Inner  Frontier
Fourth Way Spiritual Practice

 

Inner Work


For the week of May 1, 2017

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Joy

(Opening to Oneness 10)

Opening to oneness helps us transcend our ordinary self-centered psychology, mature spiritually, and live the freshness and joy that is our birthright. Unveiling that wonder is a matter of seeing who we are.

To say "I want to be happy," is a logical contradiction, because the I that wants is exactly the impediment that blocks us from happiness. "I want" and "being happy" cannot coexist. We can either continue wanting and never be thoroughly happy, or stop wanting and find joy.

Wanting puts us in the position of insufficiency: what we have, what we are, is not and never will be enough, is not and never will be satisfactory. We look to the material world in space and time to satisfy our wants. That seemingly solid approach not only proves futile in the face of an endless stream of wants, it also masks the eternal reality behind the material one and keeps us yoked to the wheel of time. Our looking does not penetrate the surface.

Wanting also puts us in the position of being someone who wants. That someone, our presumed I, exists at the center of a universe constructed of wanting. Indeed, that presumed I is itself constructed of wanting. Without the wanting, without the continual need to take, that I fades, separateness evaporates, and oneness stands unveiled. Without the wanting, we are complete. In oneness, we are complete.

By transcending our presumed I, we move into the realm of natural joy: natural because joy is always here as our very nature. In moments when we are not feeding, praising, excusing and defending our illusory self, when we are not under the spell of our ego, we slip right into the easy joy of being. We do not need to try to manufacture happiness. We do not need to try to create the conditions for happiness. We do not need to ponder whether we are happy or how to find happiness. We just need to get out of the way.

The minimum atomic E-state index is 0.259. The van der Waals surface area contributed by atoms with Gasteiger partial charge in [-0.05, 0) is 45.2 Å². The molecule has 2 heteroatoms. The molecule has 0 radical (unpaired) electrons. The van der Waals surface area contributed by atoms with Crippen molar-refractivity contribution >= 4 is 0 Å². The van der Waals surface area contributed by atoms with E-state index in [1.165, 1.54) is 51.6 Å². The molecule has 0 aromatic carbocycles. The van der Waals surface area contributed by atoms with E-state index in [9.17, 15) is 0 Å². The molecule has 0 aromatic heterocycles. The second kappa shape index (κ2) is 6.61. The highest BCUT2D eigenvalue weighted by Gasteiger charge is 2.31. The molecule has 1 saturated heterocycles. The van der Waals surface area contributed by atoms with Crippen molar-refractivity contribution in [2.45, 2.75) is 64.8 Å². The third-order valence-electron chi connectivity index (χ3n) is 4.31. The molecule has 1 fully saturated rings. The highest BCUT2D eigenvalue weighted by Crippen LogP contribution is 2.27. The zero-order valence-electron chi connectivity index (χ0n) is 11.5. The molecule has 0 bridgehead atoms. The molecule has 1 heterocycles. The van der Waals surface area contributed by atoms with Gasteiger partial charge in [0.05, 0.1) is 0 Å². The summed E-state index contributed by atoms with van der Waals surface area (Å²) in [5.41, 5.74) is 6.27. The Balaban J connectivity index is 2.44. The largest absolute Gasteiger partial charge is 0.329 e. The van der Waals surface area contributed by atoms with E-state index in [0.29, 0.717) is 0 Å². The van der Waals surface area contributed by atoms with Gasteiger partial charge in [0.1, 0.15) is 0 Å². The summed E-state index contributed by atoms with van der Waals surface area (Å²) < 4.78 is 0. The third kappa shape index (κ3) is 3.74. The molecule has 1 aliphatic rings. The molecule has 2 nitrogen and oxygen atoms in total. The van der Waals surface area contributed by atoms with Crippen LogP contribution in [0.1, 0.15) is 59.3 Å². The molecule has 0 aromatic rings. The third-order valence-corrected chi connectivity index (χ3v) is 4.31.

How? We stop giving so much attention to our thoughts. All these thoughts create the illusion of our I and give voice to its wants. How do we stop paying so much heed to our thoughts? We put our attention elsewhere, into our other perceptions in this moment. We pay attention to the sensations of our body, to being in our body. We pay attention to seeing, hearing, and the rest. We live in presence, here and now. At the core of presence is pure awareness, consciousness. We live in consciousness, the silent, cognizant substrate of all that is. In consciousness, the walls of separateness vanish. In their place, we find joy. Consciousness is not only cognizant, peaceful, and all-pervasive: it is joy.

One might object that the world has severe problems, like malnutrition and violence, real problems that point away from joy. Yet our own freedom and joy leave us less centered on our personal desires and more able to serve.

For this week, open to joy.


     

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